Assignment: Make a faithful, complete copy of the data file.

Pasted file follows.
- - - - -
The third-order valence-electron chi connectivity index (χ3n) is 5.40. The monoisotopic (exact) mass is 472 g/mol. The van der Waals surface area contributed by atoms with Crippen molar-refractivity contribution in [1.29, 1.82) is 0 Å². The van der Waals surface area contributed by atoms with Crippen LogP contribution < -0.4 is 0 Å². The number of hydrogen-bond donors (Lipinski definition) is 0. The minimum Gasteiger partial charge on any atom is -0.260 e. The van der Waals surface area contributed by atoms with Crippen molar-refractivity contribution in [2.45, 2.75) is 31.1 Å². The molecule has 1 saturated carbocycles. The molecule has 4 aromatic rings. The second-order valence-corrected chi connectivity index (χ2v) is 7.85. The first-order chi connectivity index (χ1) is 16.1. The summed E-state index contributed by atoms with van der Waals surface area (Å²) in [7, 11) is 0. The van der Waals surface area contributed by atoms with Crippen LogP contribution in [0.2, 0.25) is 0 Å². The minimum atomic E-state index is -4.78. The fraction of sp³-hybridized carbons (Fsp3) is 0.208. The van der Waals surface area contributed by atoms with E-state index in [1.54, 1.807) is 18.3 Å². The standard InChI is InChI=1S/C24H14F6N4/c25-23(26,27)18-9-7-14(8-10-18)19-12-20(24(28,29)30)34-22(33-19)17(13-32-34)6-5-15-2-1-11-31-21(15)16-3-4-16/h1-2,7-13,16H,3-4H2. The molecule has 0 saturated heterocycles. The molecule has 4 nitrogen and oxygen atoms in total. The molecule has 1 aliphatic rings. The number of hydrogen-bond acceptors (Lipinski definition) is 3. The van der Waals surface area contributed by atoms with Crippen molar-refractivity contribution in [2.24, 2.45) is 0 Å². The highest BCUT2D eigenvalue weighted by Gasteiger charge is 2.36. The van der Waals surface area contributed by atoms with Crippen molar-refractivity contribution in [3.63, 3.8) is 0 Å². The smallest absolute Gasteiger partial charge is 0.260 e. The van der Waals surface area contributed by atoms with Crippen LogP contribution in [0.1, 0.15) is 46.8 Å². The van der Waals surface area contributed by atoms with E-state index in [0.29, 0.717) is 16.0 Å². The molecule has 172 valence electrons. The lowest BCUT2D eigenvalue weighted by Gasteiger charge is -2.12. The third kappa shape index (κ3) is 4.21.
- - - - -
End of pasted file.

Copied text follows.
The third-order valence-electron chi connectivity index (χ3n) is 5.40. The monoisotopic (exact) mass is 472 g/mol. The van der Waals surface area contributed by atoms with Crippen molar-refractivity contribution in [1.29, 1.82) is 0 Å². The van der Waals surface area contributed by atoms with Crippen LogP contribution < -0.4 is 0 Å². The number of hydrogen-bond donors (Lipinski definition) is 0. The minimum Gasteiger partial charge on any atom is -0.260 e. The van der Waals surface area contributed by atoms with Crippen molar-refractivity contribution in [2.45, 2.75) is 31.1 Å². The molecule has 1 saturated carbocycles. The molecule has 4 aromatic rings. The second-order valence-corrected chi connectivity index (χ2v) is 7.85. The first-order chi connectivity index (χ1) is 16.1. The summed E-state index contributed by atoms with van der Waals surface area (Å²) in [7, 11) is 0. The van der Waals surface area contributed by atoms with Crippen LogP contribution in [0.2, 0.25) is 0 Å². The minimum atomic E-state index is -4.78. The fraction of sp³-hybridized carbons (Fsp3) is 0.208. The van der Waals surface area contributed by atoms with E-state index in [1.54, 1.807) is 18.3 Å². The standard InChI is InChI=1S/C24H14F6N4/c25-23(26,27)18-9-7-14(8-10-18)19-12-20(24(28,29)30)34-22(33-19)17(13-32-34)6-5-15-2-1-11-31-21(15)16-3-4-16/h1-2,7-13,16H,3-4H2. The molecule has 0 saturated heterocycles. The molecule has 4 nitrogen and oxygen atoms in total. The molecule has 1 aliphatic rings. The number of hydrogen-bond acceptors (Lipinski definition) is 3. The van der Waals surface area contributed by atoms with Crippen molar-refractivity contribution in [2.24, 2.45) is 0 Å². The highest BCUT2D eigenvalue weighted by Gasteiger charge is 2.36. The van der Waals surface area contributed by atoms with Crippen molar-refractivity contribution in [3.63, 3.8) is 0 Å². The smallest absolute Gasteiger partial charge is 0.260 e. The van der Waals surface area contributed by atoms with Crippen LogP contribution in [0.1, 0.15) is 46.8 Å². The van der Waals surface area contributed by atoms with E-state index in [0.29, 0.717) is 16.0 Å². The molecule has 172 valence electrons. The lowest BCUT2D eigenvalue weighted by Gasteiger charge is -2.12. The third kappa shape index (κ3) is 4.21.